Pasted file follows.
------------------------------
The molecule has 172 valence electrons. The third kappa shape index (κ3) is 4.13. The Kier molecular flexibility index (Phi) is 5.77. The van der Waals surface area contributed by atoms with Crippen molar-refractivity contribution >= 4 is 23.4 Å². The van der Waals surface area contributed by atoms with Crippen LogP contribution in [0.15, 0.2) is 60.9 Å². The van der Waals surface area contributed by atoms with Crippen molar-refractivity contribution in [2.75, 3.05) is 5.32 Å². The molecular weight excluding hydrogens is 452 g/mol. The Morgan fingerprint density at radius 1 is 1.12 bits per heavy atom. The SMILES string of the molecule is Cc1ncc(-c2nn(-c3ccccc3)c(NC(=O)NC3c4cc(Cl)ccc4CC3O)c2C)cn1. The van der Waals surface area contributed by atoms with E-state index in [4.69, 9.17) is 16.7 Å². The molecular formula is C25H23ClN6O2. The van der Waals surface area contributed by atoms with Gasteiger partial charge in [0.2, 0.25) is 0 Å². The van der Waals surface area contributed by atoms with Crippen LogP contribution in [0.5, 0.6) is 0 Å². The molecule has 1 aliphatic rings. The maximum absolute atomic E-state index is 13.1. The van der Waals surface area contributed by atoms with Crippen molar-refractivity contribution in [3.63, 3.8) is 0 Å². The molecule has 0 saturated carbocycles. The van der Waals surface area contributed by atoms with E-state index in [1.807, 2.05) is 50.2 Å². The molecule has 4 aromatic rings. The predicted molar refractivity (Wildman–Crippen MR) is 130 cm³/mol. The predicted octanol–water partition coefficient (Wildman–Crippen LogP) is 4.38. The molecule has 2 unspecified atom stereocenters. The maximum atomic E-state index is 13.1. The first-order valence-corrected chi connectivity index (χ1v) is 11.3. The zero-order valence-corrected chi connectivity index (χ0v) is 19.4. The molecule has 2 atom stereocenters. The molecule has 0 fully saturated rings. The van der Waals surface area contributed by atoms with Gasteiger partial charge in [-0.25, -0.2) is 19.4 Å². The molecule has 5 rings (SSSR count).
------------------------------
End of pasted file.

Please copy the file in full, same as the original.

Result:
The molecule has 172 valence electrons. The third kappa shape index (κ3) is 4.13. The Kier molecular flexibility index (Phi) is 5.77. The van der Waals surface area contributed by atoms with Crippen molar-refractivity contribution >= 4 is 23.4 Å². The van der Waals surface area contributed by atoms with Crippen LogP contribution in [0.15, 0.2) is 60.9 Å². The van der Waals surface area contributed by atoms with Crippen molar-refractivity contribution in [2.75, 3.05) is 5.32 Å². The molecular weight excluding hydrogens is 452 g/mol. The Morgan fingerprint density at radius 1 is 1.12 bits per heavy atom. The SMILES string of the molecule is Cc1ncc(-c2nn(-c3ccccc3)c(NC(=O)NC3c4cc(Cl)ccc4CC3O)c2C)cn1. The van der Waals surface area contributed by atoms with E-state index in [4.69, 9.17) is 16.7 Å². The molecular formula is C25H23ClN6O2. The van der Waals surface area contributed by atoms with Gasteiger partial charge in [0.2, 0.25) is 0 Å². The van der Waals surface area contributed by atoms with Crippen LogP contribution in [0.5, 0.6) is 0 Å². The molecule has 1 aliphatic rings. The maximum absolute atomic E-state index is 13.1. The van der Waals surface area contributed by atoms with Crippen molar-refractivity contribution in [3.63, 3.8) is 0 Å². The molecule has 0 saturated carbocycles. The van der Waals surface area contributed by atoms with E-state index in [1.807, 2.05) is 50.2 Å². The molecule has 4 aromatic rings. The predicted molar refractivity (Wildman–Crippen MR) is 130 cm³/mol. The predicted octanol–water partition coefficient (Wildman–Crippen LogP) is 4.38. The molecule has 2 unspecified atom stereocenters. The maximum atomic E-state index is 13.1. The first-order valence-corrected chi connectivity index (χ1v) is 11.3. The zero-order valence-corrected chi connectivity index (χ0v) is 19.4. The molecule has 2 atom stereocenters. The molecule has 0 fully saturated rings. The van der Waals surface area contributed by atoms with Gasteiger partial charge in [-0.25, -0.2) is 19.4 Å². The molecule has 5 rings (SSSR count).